Policymaker against lifting interest rates

| June 2, 2011 | 0 Comments

Policymaker Paul Fisher has said the Bank of England is right not to have lifted interest rates from their current low of 0.5%, suggesting the economy is still too fragile.

His comments in the Daily Mail come despite calls from business groups to raise interest rates to curb inflation – which is currently running at more than double the target of 2%.

However, Mr Fisher is open to the possibility of a further injection of cash via the Quantitative Easing (QE) scheme to boost the economy.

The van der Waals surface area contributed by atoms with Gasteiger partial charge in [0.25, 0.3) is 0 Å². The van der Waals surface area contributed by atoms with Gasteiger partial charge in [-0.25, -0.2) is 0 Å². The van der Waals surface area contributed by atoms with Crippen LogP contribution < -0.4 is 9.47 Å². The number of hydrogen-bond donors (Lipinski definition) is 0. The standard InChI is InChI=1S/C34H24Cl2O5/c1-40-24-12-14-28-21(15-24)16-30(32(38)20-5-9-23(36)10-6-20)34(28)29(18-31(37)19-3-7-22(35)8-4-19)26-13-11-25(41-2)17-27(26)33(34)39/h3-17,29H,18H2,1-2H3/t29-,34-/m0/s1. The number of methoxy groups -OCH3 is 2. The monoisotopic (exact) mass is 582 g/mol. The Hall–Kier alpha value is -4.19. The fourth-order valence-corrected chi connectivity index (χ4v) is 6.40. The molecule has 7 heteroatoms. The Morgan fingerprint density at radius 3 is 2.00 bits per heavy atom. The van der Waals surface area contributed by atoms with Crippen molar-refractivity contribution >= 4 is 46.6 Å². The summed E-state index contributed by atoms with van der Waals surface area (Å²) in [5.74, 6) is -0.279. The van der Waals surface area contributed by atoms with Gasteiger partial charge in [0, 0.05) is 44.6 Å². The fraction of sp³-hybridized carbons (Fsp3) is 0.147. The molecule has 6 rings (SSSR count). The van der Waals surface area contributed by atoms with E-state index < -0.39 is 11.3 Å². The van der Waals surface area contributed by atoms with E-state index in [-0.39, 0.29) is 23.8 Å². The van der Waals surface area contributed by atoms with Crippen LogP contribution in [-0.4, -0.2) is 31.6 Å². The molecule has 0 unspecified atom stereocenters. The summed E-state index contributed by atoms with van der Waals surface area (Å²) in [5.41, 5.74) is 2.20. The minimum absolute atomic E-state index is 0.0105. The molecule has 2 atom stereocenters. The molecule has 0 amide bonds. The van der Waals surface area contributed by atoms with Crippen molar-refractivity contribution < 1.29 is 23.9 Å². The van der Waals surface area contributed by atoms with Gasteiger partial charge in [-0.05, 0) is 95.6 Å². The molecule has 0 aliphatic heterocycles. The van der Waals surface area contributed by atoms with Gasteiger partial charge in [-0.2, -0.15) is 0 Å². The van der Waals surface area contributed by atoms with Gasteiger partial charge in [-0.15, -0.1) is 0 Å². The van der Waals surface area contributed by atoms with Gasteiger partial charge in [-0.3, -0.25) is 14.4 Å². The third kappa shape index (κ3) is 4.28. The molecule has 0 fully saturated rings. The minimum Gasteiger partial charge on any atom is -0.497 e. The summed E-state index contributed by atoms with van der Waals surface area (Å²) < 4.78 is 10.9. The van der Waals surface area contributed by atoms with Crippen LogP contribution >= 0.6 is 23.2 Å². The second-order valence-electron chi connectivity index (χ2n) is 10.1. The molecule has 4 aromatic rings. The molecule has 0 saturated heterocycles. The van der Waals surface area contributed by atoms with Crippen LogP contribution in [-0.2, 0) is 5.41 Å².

Fellow policymaker, Adam Posen, has voted for the QE scheme to be re-started since last October.

Meanwhile, Mr Fisher said domestic consumption was too fragile, hit by households which are being squeezed by soaring inflation, rising unemployment and muted wage growth.

He believes interest rates need to stay low until the economy is through the current “soft patch”.

Mr Fisher was speaking just one week before the Bank of England’s next rate-setting meeting. Many experts suggest interest rates will be lifted in August, to tie in with the central bank’s quarterly growth and inflation forecasts.

Meanwhile, his comments come shortly after fellow policymaker, Andrew Sentance, continued his argument for higher interest rates.

Mr Sentance reiterated that the bank faces losing its credibility if it is not seen to be fighting inflation.

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